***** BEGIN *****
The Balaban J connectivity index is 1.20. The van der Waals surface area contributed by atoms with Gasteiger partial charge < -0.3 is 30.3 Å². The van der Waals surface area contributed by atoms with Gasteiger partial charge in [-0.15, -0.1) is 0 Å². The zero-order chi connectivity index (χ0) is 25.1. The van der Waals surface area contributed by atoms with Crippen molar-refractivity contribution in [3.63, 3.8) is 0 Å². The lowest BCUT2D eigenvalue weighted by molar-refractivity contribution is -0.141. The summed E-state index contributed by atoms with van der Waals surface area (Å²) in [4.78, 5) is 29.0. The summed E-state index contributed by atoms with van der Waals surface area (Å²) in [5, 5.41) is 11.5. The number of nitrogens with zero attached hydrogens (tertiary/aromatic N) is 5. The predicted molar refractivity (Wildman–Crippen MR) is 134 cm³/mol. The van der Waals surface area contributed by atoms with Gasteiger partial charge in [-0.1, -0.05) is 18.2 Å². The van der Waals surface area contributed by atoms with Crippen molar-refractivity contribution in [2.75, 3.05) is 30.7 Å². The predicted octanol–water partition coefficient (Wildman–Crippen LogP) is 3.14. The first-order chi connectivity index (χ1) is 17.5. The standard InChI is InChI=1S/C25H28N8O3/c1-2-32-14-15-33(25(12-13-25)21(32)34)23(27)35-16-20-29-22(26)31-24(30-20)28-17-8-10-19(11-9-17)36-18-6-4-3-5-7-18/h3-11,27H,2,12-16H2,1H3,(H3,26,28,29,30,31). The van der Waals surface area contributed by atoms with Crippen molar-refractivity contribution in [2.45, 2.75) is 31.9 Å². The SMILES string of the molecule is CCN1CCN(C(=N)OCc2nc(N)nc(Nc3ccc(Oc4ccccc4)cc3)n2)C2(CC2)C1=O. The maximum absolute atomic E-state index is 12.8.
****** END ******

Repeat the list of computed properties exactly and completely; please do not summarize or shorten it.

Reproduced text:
The Balaban J connectivity index is 1.20. The van der Waals surface area contributed by atoms with Gasteiger partial charge < -0.3 is 30.3 Å². The van der Waals surface area contributed by atoms with Gasteiger partial charge in [-0.15, -0.1) is 0 Å². The zero-order chi connectivity index (χ0) is 25.1. The van der Waals surface area contributed by atoms with Crippen molar-refractivity contribution in [3.63, 3.8) is 0 Å². The lowest BCUT2D eigenvalue weighted by molar-refractivity contribution is -0.141. The summed E-state index contributed by atoms with van der Waals surface area (Å²) in [4.78, 5) is 29.0. The summed E-state index contributed by atoms with van der Waals surface area (Å²) in [5, 5.41) is 11.5. The number of nitrogens with zero attached hydrogens (tertiary/aromatic N) is 5. The predicted molar refractivity (Wildman–Crippen MR) is 134 cm³/mol. The van der Waals surface area contributed by atoms with Gasteiger partial charge in [-0.1, -0.05) is 18.2 Å². The van der Waals surface area contributed by atoms with Crippen molar-refractivity contribution in [2.75, 3.05) is 30.7 Å². The predicted octanol–water partition coefficient (Wildman–Crippen LogP) is 3.14. The first-order chi connectivity index (χ1) is 17.5. The standard InChI is InChI=1S/C25H28N8O3/c1-2-32-14-15-33(25(12-13-25)21(32)34)23(27)35-16-20-29-22(26)31-24(30-20)28-17-8-10-19(11-9-17)36-18-6-4-3-5-7-18/h3-11,27H,2,12-16H2,1H3,(H3,26,28,29,30,31). The van der Waals surface area contributed by atoms with Crippen molar-refractivity contribution in [2.45, 2.75) is 31.9 Å². The SMILES string of the molecule is CCN1CCN(C(=N)OCc2nc(N)nc(Nc3ccc(Oc4ccccc4)cc3)n2)C2(CC2)C1=O. The maximum absolute atomic E-state index is 12.8.